As it turns out, showing yourself some love makes you more resilient in the long run.
Recognition of Common Humanity
“When we give ourselves compassion, we are opening our hearts in a way that can transform our lives.” – Kristin Neff
Self-compassion also involves recognizing that we are not alone, even when we feel like we are, and that everybody goes through this feeling. Logically we know that nobody is perfect or leads a perfect life, yet when we fail or receive bad news, we can feel like something has gone terribly wrong or that this shouldn’t be happening. The feeling that this is abnormal creates isolation, which is damaging psychologically.
Self-compassion involves recognizing that suffering and imperfection are integral parts of the human condition, and it’s a way to feel more connected to others.
Contrary to self-pity or self-indulgence, self-compassion is really the notion that life is difficult for everyone sometimes. It’s a way of investing in yourself that not only improves your life, but the lives of those around you. Being supportive, kind, and forgiving towards yourself is the kind of love that can’t help but spread to the world around you.
A self-compassionate attitude also helps us mitigate the need for superiority–to be better–because it connects us with people as opposed to separating us from them.
“We cultivate love when we allow our most vulnerable and powerful selves to be deeply seen and known.” – Brene Brown
The third element of self-compassion is mindfulness–accepting what is even when it’s uncomfortable. Being compassionate means not to run away or avoid the darker emotions and negative thoughts, but to shine a light on them. It means we neither ignore nor exaggerate feelings of failure, but open our hearts to the internal suffering and stay with it long enough to respond with care and concern.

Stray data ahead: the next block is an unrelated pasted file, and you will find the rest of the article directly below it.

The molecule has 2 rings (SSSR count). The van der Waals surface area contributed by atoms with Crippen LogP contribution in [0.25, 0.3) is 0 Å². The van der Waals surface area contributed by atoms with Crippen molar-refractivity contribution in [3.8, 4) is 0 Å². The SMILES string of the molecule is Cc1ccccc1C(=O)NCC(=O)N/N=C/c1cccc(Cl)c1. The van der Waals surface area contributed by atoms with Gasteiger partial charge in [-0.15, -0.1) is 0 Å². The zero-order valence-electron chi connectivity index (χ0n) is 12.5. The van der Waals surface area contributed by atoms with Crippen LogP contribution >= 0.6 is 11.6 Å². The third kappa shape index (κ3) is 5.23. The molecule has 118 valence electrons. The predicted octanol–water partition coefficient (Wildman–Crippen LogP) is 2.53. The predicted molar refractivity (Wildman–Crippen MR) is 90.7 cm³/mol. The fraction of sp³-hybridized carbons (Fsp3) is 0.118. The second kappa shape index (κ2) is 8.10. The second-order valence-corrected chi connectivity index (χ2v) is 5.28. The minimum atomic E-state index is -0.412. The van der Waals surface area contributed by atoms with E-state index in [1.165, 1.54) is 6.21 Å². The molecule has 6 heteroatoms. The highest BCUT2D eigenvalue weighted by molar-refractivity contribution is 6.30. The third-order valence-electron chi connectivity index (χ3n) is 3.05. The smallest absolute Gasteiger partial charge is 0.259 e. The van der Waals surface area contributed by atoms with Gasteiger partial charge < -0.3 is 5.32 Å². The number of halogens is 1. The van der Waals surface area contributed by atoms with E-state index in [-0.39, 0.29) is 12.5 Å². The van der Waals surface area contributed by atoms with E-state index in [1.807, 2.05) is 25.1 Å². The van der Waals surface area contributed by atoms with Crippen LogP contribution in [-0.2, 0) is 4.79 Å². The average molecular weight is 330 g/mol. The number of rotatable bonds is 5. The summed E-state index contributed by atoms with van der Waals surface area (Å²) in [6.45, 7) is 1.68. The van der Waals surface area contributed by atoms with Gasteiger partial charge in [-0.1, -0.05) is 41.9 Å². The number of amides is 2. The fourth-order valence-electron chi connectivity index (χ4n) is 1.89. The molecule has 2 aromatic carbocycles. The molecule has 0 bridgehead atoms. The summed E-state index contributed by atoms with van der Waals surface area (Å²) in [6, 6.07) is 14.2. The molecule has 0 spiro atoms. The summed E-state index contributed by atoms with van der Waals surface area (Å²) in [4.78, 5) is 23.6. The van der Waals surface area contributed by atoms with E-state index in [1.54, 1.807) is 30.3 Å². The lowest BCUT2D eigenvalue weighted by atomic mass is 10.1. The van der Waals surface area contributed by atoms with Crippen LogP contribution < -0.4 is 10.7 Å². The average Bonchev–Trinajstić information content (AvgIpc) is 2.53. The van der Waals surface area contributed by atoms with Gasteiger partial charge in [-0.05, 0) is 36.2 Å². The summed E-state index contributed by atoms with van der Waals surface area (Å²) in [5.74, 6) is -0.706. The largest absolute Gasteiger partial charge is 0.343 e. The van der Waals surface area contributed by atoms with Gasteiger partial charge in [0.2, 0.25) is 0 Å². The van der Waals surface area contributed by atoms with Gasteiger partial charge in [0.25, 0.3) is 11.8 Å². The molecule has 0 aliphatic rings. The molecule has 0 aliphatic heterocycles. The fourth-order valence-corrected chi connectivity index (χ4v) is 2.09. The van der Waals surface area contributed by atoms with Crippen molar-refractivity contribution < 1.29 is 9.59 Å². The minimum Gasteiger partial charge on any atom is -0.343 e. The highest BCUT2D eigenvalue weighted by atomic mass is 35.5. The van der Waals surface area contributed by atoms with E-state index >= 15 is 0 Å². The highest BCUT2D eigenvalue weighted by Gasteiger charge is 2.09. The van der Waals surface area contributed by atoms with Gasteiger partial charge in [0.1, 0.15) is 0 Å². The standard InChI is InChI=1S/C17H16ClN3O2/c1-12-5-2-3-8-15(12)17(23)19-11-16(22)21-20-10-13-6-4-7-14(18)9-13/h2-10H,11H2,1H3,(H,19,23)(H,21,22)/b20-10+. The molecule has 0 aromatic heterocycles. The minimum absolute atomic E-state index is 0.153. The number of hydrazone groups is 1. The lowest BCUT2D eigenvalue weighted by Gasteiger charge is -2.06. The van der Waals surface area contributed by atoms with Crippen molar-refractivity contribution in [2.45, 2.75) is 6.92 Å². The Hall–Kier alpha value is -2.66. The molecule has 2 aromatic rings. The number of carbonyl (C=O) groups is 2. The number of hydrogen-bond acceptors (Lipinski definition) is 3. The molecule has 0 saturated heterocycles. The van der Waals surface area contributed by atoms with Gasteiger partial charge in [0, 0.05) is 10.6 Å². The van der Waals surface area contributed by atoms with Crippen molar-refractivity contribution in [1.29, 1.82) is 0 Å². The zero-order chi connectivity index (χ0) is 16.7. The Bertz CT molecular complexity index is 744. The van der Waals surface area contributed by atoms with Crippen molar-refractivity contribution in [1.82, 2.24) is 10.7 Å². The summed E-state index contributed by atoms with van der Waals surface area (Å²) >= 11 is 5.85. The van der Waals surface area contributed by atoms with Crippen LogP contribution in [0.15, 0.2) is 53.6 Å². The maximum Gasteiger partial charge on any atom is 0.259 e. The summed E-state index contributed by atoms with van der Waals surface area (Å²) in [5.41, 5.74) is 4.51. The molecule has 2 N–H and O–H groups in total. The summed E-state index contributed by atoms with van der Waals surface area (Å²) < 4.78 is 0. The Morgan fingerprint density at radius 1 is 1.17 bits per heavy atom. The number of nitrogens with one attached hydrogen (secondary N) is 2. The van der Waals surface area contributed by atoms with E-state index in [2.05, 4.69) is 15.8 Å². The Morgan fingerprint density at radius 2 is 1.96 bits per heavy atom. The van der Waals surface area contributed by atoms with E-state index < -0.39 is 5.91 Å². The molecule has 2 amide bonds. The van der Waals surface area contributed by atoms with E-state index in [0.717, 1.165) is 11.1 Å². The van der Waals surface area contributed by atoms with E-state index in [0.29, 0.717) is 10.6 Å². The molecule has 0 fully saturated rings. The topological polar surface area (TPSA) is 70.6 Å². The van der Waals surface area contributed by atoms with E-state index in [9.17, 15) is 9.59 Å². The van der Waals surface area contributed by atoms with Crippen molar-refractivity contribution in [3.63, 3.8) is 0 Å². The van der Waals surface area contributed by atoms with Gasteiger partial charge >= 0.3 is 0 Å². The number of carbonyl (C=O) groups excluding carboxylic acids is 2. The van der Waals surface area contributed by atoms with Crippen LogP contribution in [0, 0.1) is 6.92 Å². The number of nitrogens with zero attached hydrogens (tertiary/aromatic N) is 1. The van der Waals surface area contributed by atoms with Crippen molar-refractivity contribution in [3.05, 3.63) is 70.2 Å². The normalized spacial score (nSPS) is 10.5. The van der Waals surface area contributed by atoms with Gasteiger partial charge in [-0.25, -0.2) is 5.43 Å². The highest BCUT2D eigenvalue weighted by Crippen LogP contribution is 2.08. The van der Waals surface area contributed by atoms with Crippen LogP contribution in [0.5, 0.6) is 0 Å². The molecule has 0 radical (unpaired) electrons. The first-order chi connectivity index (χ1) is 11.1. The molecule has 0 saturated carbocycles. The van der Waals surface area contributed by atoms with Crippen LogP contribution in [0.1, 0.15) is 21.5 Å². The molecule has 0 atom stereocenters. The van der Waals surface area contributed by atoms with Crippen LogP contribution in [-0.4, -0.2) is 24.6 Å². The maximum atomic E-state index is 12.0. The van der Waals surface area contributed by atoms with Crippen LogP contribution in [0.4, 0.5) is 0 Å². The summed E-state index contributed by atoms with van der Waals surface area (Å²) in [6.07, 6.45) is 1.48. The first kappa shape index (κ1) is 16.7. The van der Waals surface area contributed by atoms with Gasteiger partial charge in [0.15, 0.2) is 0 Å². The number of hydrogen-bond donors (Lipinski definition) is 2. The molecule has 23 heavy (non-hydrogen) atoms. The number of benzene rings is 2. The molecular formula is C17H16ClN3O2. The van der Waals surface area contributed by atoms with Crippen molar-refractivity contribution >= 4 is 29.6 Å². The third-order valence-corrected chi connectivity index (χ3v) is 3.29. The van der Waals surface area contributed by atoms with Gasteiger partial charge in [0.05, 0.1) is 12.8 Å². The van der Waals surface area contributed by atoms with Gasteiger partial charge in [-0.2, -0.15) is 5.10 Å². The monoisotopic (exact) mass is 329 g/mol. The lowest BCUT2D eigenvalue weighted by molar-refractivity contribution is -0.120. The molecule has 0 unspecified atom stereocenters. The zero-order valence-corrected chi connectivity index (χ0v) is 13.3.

If we can be mindfully aware of the uncomfortable parts of ourselves, we can give ourselves the kind of loving care that makes us feel nurtured and nourished, not judged or deprived. This self-administered care also means that we can be less expectant of others to supply us with all of our emotional needs exactly how and when we want it.
It happens that, according to research by Dr. Neff, those with self-compassion do have more of a chance of being happier in relationships; their partners are happier with them, they give more, are more intimate and caring, are less controlling, and they’re less insecure.
To grow more compassionate towards yourself, ask yourself:
What do you need today?
How can I support you?
How can I help you?
What words do you need to hear today?
- How do you practice self-compassion?
- How do you remind yourself to be kind and patient with yourself?
- Are you willing to treat yourself with the same unconditional love that you would give to a loved one?
Please share your thoughts and experiences with me in the comments.
Share this post with someone you care about.
What if we just decided that we are enough?